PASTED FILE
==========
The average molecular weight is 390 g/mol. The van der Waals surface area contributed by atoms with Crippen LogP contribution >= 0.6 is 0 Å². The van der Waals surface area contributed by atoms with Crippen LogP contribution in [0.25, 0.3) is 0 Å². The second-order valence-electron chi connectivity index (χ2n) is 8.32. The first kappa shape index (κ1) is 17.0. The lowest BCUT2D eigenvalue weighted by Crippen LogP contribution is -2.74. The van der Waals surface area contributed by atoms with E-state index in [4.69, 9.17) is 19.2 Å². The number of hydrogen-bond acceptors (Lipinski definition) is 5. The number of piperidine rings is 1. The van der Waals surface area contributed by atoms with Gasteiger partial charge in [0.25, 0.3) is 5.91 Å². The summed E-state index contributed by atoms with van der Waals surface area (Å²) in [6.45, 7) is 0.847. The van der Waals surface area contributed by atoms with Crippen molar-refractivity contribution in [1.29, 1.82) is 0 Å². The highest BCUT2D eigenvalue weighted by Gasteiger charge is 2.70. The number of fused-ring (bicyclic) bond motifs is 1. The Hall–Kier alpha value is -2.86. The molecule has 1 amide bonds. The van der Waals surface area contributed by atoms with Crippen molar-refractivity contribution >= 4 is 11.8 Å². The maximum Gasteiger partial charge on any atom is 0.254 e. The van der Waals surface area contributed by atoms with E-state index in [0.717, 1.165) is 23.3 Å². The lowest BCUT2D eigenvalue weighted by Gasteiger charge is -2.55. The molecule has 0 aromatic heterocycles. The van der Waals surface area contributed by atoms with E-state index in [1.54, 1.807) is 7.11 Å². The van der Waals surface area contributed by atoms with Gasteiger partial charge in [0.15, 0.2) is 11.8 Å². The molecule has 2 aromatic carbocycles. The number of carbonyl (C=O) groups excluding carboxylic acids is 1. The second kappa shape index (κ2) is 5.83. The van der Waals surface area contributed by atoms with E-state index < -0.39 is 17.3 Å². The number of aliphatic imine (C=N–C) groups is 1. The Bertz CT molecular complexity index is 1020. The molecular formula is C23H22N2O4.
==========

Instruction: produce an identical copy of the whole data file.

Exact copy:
The average molecular weight is 390 g/mol. The van der Waals surface area contributed by atoms with Crippen LogP contribution >= 0.6 is 0 Å². The van der Waals surface area contributed by atoms with Crippen LogP contribution in [0.25, 0.3) is 0 Å². The second-order valence-electron chi connectivity index (χ2n) is 8.32. The first kappa shape index (κ1) is 17.0. The lowest BCUT2D eigenvalue weighted by Crippen LogP contribution is -2.74. The van der Waals surface area contributed by atoms with E-state index in [4.69, 9.17) is 19.2 Å². The number of hydrogen-bond acceptors (Lipinski definition) is 5. The number of piperidine rings is 1. The van der Waals surface area contributed by atoms with Gasteiger partial charge in [0.25, 0.3) is 5.91 Å². The summed E-state index contributed by atoms with van der Waals surface area (Å²) in [6.45, 7) is 0.847. The van der Waals surface area contributed by atoms with Crippen molar-refractivity contribution in [1.29, 1.82) is 0 Å². The highest BCUT2D eigenvalue weighted by Gasteiger charge is 2.70. The number of fused-ring (bicyclic) bond motifs is 1. The Hall–Kier alpha value is -2.86. The molecule has 1 amide bonds. The van der Waals surface area contributed by atoms with Crippen molar-refractivity contribution >= 4 is 11.8 Å². The maximum Gasteiger partial charge on any atom is 0.254 e. The van der Waals surface area contributed by atoms with E-state index in [0.717, 1.165) is 23.3 Å². The lowest BCUT2D eigenvalue weighted by Gasteiger charge is -2.55. The molecule has 0 aromatic heterocycles. The van der Waals surface area contributed by atoms with E-state index in [1.54, 1.807) is 7.11 Å². The van der Waals surface area contributed by atoms with Gasteiger partial charge in [0.15, 0.2) is 11.8 Å². The molecule has 2 aromatic carbocycles. The number of carbonyl (C=O) groups excluding carboxylic acids is 1. The second kappa shape index (κ2) is 5.83. The van der Waals surface area contributed by atoms with E-state index < -0.39 is 17.3 Å². The number of aliphatic imine (C=N–C) groups is 1. The Bertz CT molecular complexity index is 1020. The molecular formula is C23H22N2O4.